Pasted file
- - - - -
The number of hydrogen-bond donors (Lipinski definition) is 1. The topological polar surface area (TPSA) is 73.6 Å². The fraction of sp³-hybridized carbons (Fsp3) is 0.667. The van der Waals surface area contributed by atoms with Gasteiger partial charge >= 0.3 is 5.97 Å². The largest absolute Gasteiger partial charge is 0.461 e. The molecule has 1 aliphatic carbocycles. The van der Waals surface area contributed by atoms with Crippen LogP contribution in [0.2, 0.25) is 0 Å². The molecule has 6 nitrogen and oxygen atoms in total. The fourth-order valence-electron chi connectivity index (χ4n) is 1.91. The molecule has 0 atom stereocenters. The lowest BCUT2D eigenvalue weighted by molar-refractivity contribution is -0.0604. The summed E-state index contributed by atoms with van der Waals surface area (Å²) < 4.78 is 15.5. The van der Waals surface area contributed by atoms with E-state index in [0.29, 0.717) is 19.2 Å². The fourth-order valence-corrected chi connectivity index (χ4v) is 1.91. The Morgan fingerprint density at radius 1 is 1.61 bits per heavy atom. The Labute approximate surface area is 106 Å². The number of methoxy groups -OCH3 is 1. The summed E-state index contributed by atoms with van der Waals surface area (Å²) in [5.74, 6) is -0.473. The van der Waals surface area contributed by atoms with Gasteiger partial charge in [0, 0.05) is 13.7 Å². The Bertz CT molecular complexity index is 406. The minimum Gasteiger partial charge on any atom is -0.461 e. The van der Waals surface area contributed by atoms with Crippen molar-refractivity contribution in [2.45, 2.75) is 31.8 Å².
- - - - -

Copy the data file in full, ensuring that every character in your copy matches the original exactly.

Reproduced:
The number of hydrogen-bond donors (Lipinski definition) is 1. The topological polar surface area (TPSA) is 73.6 Å². The fraction of sp³-hybridized carbons (Fsp3) is 0.667. The van der Waals surface area contributed by atoms with Gasteiger partial charge >= 0.3 is 5.97 Å². The largest absolute Gasteiger partial charge is 0.461 e. The molecule has 1 aliphatic carbocycles. The van der Waals surface area contributed by atoms with Crippen LogP contribution in [0.2, 0.25) is 0 Å². The molecule has 6 nitrogen and oxygen atoms in total. The fourth-order valence-electron chi connectivity index (χ4n) is 1.91. The molecule has 0 atom stereocenters. The lowest BCUT2D eigenvalue weighted by molar-refractivity contribution is -0.0604. The summed E-state index contributed by atoms with van der Waals surface area (Å²) < 4.78 is 15.5. The van der Waals surface area contributed by atoms with E-state index in [0.29, 0.717) is 19.2 Å². The fourth-order valence-corrected chi connectivity index (χ4v) is 1.91. The Morgan fingerprint density at radius 1 is 1.61 bits per heavy atom. The Labute approximate surface area is 106 Å². The number of methoxy groups -OCH3 is 1. The summed E-state index contributed by atoms with van der Waals surface area (Å²) in [5.74, 6) is -0.473. The van der Waals surface area contributed by atoms with Gasteiger partial charge in [0, 0.05) is 13.7 Å². The Bertz CT molecular complexity index is 406. The minimum Gasteiger partial charge on any atom is -0.461 e. The van der Waals surface area contributed by atoms with Crippen molar-refractivity contribution in [2.45, 2.75) is 31.8 Å².